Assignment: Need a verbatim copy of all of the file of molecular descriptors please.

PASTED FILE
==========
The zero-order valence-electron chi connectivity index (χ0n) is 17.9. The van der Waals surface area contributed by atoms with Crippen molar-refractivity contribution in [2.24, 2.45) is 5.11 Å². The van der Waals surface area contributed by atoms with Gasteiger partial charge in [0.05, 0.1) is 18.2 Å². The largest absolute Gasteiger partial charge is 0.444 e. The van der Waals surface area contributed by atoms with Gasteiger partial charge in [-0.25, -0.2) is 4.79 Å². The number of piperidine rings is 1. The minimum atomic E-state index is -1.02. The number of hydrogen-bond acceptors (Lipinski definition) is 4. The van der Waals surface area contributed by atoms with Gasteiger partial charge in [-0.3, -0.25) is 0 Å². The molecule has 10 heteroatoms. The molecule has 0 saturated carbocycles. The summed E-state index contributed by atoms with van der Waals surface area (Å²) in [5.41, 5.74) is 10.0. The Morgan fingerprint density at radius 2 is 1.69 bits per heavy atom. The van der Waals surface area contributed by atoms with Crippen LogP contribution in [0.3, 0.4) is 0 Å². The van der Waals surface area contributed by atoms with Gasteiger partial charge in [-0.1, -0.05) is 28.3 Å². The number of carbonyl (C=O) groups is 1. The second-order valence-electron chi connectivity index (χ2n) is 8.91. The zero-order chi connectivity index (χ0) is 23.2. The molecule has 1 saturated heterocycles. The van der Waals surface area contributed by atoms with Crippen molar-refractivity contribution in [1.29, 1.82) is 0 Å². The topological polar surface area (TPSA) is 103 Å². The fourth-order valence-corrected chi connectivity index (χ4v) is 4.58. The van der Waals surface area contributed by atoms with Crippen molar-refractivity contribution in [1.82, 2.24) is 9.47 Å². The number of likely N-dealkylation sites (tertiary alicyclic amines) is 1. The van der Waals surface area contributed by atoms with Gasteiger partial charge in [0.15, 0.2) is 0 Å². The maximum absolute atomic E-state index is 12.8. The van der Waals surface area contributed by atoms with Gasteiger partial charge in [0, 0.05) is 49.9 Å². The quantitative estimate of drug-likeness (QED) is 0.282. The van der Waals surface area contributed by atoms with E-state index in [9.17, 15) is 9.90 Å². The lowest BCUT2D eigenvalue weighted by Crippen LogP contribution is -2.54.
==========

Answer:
The zero-order valence-electron chi connectivity index (χ0n) is 17.9. The van der Waals surface area contributed by atoms with Crippen molar-refractivity contribution in [2.24, 2.45) is 5.11 Å². The van der Waals surface area contributed by atoms with Gasteiger partial charge in [0.05, 0.1) is 18.2 Å². The largest absolute Gasteiger partial charge is 0.444 e. The van der Waals surface area contributed by atoms with Gasteiger partial charge in [-0.25, -0.2) is 4.79 Å². The number of piperidine rings is 1. The minimum atomic E-state index is -1.02. The number of hydrogen-bond acceptors (Lipinski definition) is 4. The van der Waals surface area contributed by atoms with Gasteiger partial charge in [-0.3, -0.25) is 0 Å². The molecule has 10 heteroatoms. The molecule has 0 saturated carbocycles. The summed E-state index contributed by atoms with van der Waals surface area (Å²) in [5.41, 5.74) is 10.0. The Morgan fingerprint density at radius 2 is 1.69 bits per heavy atom. The van der Waals surface area contributed by atoms with Crippen LogP contribution in [0.3, 0.4) is 0 Å². The van der Waals surface area contributed by atoms with Gasteiger partial charge in [-0.1, -0.05) is 28.3 Å². The number of carbonyl (C=O) groups is 1. The second-order valence-electron chi connectivity index (χ2n) is 8.91. The zero-order chi connectivity index (χ0) is 23.2. The molecule has 1 saturated heterocycles. The van der Waals surface area contributed by atoms with Crippen molar-refractivity contribution in [1.29, 1.82) is 0 Å². The topological polar surface area (TPSA) is 103 Å². The fourth-order valence-corrected chi connectivity index (χ4v) is 4.58. The van der Waals surface area contributed by atoms with Crippen molar-refractivity contribution in [1.82, 2.24) is 9.47 Å². The number of likely N-dealkylation sites (tertiary alicyclic amines) is 1. The van der Waals surface area contributed by atoms with Gasteiger partial charge in [0.15, 0.2) is 0 Å². The maximum absolute atomic E-state index is 12.8. The van der Waals surface area contributed by atoms with Gasteiger partial charge in [0, 0.05) is 49.9 Å². The quantitative estimate of drug-likeness (QED) is 0.282. The van der Waals surface area contributed by atoms with E-state index in [9.17, 15) is 9.90 Å². The lowest BCUT2D eigenvalue weighted by Crippen LogP contribution is -2.54.